Read a lot of interesting stuff this week, but much of it in tweet or book form – harder to share this way then, let’s see what we have.
Neat map I thought. The US as a whole is usually its hottest around July 21 – so it’s all downhill from here. Check your location for more specific climatology.
Hard not to call this important news. Would that I had confidence our public understanding of humanity was deeper than “if we can do it, and some people want to do it, why not?”
Nice piece by Carl Trueman, especially directed at Christian colleges, but with some advice for perhaps all who would wish to convince another.
My arguments did not work, because . . . well, they were arguments, and did not take into account how the mind of my young critic had been formed. She had not been convinced by any argument. Her imagination had been seized by an aesthetically driven culture, in which taste was truth and Will and Grace carried more weight than any church catechism or tome of moral philosophy.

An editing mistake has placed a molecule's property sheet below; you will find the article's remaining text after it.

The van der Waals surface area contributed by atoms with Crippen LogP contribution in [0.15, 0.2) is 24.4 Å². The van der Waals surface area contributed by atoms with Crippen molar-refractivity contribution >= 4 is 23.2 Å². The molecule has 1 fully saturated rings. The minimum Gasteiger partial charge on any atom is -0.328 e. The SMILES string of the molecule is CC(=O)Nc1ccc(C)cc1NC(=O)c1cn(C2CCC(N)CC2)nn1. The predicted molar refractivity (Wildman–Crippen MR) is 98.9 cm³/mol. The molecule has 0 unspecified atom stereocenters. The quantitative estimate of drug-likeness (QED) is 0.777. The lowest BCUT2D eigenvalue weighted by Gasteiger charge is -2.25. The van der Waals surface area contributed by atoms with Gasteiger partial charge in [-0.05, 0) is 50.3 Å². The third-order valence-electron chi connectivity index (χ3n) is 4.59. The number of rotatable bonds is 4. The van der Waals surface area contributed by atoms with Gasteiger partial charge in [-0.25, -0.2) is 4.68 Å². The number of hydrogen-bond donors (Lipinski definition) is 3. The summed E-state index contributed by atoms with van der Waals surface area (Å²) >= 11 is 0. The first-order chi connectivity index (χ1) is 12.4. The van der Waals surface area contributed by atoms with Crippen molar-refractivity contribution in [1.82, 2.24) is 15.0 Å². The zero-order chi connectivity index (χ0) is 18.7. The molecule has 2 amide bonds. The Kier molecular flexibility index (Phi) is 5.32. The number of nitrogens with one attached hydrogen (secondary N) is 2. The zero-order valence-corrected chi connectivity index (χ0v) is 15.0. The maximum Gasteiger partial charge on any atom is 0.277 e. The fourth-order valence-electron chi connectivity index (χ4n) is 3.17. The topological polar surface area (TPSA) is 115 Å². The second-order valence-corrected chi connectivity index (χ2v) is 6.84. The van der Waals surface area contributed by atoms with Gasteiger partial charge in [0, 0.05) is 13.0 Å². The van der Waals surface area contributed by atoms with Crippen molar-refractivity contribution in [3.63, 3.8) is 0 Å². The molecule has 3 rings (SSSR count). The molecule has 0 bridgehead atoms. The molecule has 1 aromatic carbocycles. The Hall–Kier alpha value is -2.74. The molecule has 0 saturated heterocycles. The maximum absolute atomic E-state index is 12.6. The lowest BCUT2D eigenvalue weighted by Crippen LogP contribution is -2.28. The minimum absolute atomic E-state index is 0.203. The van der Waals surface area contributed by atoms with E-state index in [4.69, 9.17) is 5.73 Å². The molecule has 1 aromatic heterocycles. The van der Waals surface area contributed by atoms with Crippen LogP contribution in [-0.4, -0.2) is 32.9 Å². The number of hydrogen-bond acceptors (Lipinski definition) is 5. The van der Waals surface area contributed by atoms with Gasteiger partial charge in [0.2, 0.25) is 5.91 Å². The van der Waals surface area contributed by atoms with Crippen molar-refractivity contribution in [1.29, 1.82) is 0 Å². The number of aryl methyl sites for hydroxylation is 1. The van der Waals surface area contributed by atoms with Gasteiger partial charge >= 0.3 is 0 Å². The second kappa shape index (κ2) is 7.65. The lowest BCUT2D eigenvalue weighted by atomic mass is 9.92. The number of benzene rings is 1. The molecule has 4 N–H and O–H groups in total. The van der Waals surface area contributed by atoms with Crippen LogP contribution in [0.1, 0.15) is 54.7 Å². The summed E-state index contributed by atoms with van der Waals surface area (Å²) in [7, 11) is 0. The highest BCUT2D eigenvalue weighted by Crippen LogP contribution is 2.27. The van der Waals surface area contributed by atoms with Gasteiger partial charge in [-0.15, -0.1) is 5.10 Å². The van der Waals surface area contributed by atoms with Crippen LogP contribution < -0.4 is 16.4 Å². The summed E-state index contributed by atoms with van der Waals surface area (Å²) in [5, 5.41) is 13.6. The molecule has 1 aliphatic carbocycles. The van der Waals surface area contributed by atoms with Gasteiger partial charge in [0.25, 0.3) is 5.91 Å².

Shared not because I particularly care about this program but because, as I often say, good thinking is in the details – and people ignore those details all the time when it suits them.
“Trump’s hires at HHS were notably hostile to teen pregnancy programs that worked. Now they’ve killed them,” claimed one fact-challenged columnist at the Los Angeles Times. No media outlet mentioned the ineffectiveness of the programs, whether it was NPR, the St. Louis Post-Dispatch, Politico, Business Insider, The Independent, Forbes, Teen Vogue, or Bustle, even though effectiveness reports are right there on the agency’s web site.
5. Because this has me tilting my head to the side as often as anything these days:
A man who sometimes seems to almost make a living offending and insulting Christians, is de-platformed from an invited talk for saying something offensive and insulting about Islam. As the host could hardly have not known about his feelings toward Christianity, why the double standard?
Another example from Dawkins himself:
The banner statements could hardly be more parallel.
OK, that’s a bit of a partisan summary – feel free to ignore that article if you’d like and go straight to the original source: Competition over collective victimhood recognition: When perceived lack of recognition for past victimization is associated with negative attitudes towards another victimized group
Groups that perceive themselves as victims can engage in “competitive victimhood.” We propose that, in some societal circumstances, this competition bears on the recognition of past sufferings—rather than on their relative severity—fostering negative intergroup attitudes. Three studies are presented.
This week’s post brought to you by the Lansing River Trail.